Skip to main content

Walmart is Looking Skyward with Drone Deliveries to Consumers

Walmart has announced a significant strategic investment in drone service provider DroneUp, which could indicate a major move among retailers in the race to dominate last mile delivery.  Walmart opened its first store in Bentonville, Arkansas, in 1962, and for decades the company has been a major player in the retail discount-store business with locations in every state and in more than 25 countries worldwide.  Sixty years after the company’s inception, Walmart is emerging as a major player in residential drone delivery, moving forward with drone services provided by DroneUp.   Walmart has announced that its first drone delivery center will open in their founding state of Arkansas.   

Last mile delivery is supply chain management and transportation jargon to describe the final step of the process in a product's journey from warehouse shelf, to the back of a truck, to a customer’s doorstep — the point at which the package finally arrives at the buyer's door. In addition to being a key to customer satisfaction, last mile delivery is both the most expensive and time-consuming part of the shipping process.

Walmart President and CEO John Furner said, “Conducting drone deliveries at scale is within reach.  DroneUp’s expertise, combined with our retail footprint and proven history of logistics innovation, puts us right where we want to be for that day.  Because when it comes to the future of drone delivery, we know the sky’s the limit.”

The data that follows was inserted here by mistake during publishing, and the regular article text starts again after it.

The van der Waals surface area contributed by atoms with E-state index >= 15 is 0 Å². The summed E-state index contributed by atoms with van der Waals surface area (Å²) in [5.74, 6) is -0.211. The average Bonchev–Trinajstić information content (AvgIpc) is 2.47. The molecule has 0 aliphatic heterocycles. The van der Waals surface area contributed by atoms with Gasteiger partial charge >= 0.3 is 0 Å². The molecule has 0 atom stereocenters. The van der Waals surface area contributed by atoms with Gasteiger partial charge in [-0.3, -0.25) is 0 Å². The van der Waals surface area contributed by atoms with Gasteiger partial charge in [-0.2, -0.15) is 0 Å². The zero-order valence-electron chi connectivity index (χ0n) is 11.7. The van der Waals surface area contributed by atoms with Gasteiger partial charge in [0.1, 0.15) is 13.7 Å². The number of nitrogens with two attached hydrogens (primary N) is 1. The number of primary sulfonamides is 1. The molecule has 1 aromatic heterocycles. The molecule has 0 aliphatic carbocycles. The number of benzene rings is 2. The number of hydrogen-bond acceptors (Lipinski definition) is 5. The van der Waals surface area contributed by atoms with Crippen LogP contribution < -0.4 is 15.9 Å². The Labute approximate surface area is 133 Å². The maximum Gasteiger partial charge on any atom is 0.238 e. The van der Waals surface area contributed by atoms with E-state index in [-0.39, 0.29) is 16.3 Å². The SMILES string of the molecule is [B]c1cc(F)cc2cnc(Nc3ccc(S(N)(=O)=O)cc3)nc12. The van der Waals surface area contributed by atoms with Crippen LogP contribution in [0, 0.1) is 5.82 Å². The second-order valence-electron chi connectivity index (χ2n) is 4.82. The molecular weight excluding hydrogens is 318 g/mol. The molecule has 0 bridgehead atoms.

Walmart has been testing drone programs since 2015, and rather than investing in building its own aircraft or developing its own pilot workforce, the company has applied for patents to describe new workflows and uses for drone technology. 

By leaving hardware development and drone services to specialized solution providers, Walmart can simply expand its core retail business of providing products to consumers.  There are 4,700 Walmart stores in the U.S., and 90 percent of the U.S. population lives within 10 miles of a Walmart.  Without substantial costs and investments in aircraft development, the company is within reach of becoming the first to make retail drone delivery highly profitable.

DroneUp previously partnered with Walmart with drone deliveries of COVID-19 test kits in Las Vegas and a new Coca-Cola product in Georgia.  The company is ramping up its growth strategies to support the Walmart business by hiring, partnering, and acquiring the best technology in the industry.  As a services provider, DroneUp has a patent on an automated system that allows a central agency to enter a job into a pilot network database to help determine which pilots are available and communicate with them via an app. 

DroneUp’s approach seems to spell progress for the entire drone industry.  ‘Drones’ are becoming anything but ‘monotonous, sustained sounds.’  Drones will one day become prevalent, and more Americans will begin to enjoy drone technology as a beneficial part of everyday life.